La Piovra 4

Ennio Morricone

" It’s a testament of strong traditional scoring, "

Written by Joep de Bruijn - Review of the regular release

With La Piovra 2 (read my review, Morricone took over from Riz Ortolani and presented a breath of fresh air. It was the creative culmination of several key ingredients that provided the definitive sound signature for the Italian mafia. Morricone used this template, including its themes and the Piovra style for upcoming seasons, including tracked in music, both from previous seasons and completely different scores by Morricone. La Piovra 3 added a new theme, the lullaby like Strana Bambina, (sung by Edda Dell'Orso) and La Piovra 4 introduced a new, intriguing lullaby for Esther.

In La Piovra 4 the use of Morricone’s music is still like a carousel of all the different ideas, motifs and themes endlessly revisited. The staccato rhythmic cues and the lullaby for Esther are particular types of music that gain strength from repetition, while traditional themes risk becoming too overbearing. Miraculously, it never becomes uninteresting, but I suppose some will feel deprived of any emotional connection because of the immense amount of repetition over the course of the 608 minutes long season.

Episode 4 features a lovely conflicted scene in which Esther makes ‘love’ to the mafiosi she detests, which is underpinned by the conflicting use of both lullabies at the same time and slice of dissonant suspense. Interestingly, the slice of suspense is introduced not long before and serves as a musical motif to address Esther’s vengeful mind. In the finale of the season a short lament is introduced, abruptly cut to the end credits music. The makers rather relied on the coherence of the same end titles music for each of the episodes, than to acknowledge the extraordinary events and allow the lament to flourish during the end credits.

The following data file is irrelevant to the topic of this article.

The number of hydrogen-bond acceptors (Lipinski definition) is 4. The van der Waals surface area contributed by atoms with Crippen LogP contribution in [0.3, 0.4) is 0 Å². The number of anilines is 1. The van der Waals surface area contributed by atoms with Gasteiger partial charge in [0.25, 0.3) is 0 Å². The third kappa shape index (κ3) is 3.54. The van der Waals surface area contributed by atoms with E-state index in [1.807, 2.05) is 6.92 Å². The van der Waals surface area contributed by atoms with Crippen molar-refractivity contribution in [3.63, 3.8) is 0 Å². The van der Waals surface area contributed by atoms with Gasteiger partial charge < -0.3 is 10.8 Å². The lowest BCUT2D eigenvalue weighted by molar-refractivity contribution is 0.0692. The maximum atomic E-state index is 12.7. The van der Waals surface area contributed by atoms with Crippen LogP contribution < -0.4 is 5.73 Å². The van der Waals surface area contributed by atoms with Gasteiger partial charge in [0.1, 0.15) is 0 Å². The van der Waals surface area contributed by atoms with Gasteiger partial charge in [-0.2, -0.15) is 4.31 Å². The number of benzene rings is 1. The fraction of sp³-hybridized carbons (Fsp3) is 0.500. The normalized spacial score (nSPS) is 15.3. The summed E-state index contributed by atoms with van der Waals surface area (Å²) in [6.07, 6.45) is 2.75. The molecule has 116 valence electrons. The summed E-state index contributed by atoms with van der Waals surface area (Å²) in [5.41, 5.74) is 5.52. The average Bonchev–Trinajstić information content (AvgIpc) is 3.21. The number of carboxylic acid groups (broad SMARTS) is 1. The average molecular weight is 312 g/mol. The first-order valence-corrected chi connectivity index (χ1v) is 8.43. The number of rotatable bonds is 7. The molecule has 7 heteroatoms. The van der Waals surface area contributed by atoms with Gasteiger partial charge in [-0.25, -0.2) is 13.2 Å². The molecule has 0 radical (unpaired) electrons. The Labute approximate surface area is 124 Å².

Like all other seasons, the representation on compilations do not entirely do justice to the overall excellence of the score. 12 cues of La Piovra 4 were released, spread over several compilations, which if ever released together would make a solid listening experience. Yet, what’s really missing is a 30 minutes long carousel suite of La Piovra 4, with multiple variations of all the different musical ideas. Some enthusiasts have posted their own suite on the internet, usually from the entire series, and none of them are little more than a mediocre, traditional assemblance. Season 4 also reuses music from other Morricone scores; tracks from Il Vizietto 3, Fräulein Doktor and two suspense cues from Sacco & Venzetti, whom all feel like an integral part of the musical world of La Piovra.

La Piovra 4 was the last of the series to feature an overall brilliant score by Morricone, coinciding with the future decline of the series itself. It’s a testament of strong traditional scoring, in which all motifs and themes are used to up to their fullest potential and functionality. Of all remaining seasons, La Piovra 10 has the most interesting musical idea of them all. It's heard in two tracks, one of them being a chorale, inspired by the cue 1+1+1=4 from Menage all'italiana and music from La Tenda Rossa.

Tracklist (as released on various compilations combined)

1. La piovra (Main Title) 1:49
2. Arresto 2:40
3. Nel covo 2:19
4. Intimamente 3:22
5. Esther 4:07
6. Una pietra sopra 3:23
7. Morte di un giusto 2:08
8. Concentrazione 3:20
9. Per An-na 2:28
10. Per An-na 2:34
11. Ascolta 0:48
12. Una pietra sopra 3:23
13. Intimamente 3:16

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Released by

Cinevox (regular release 1989)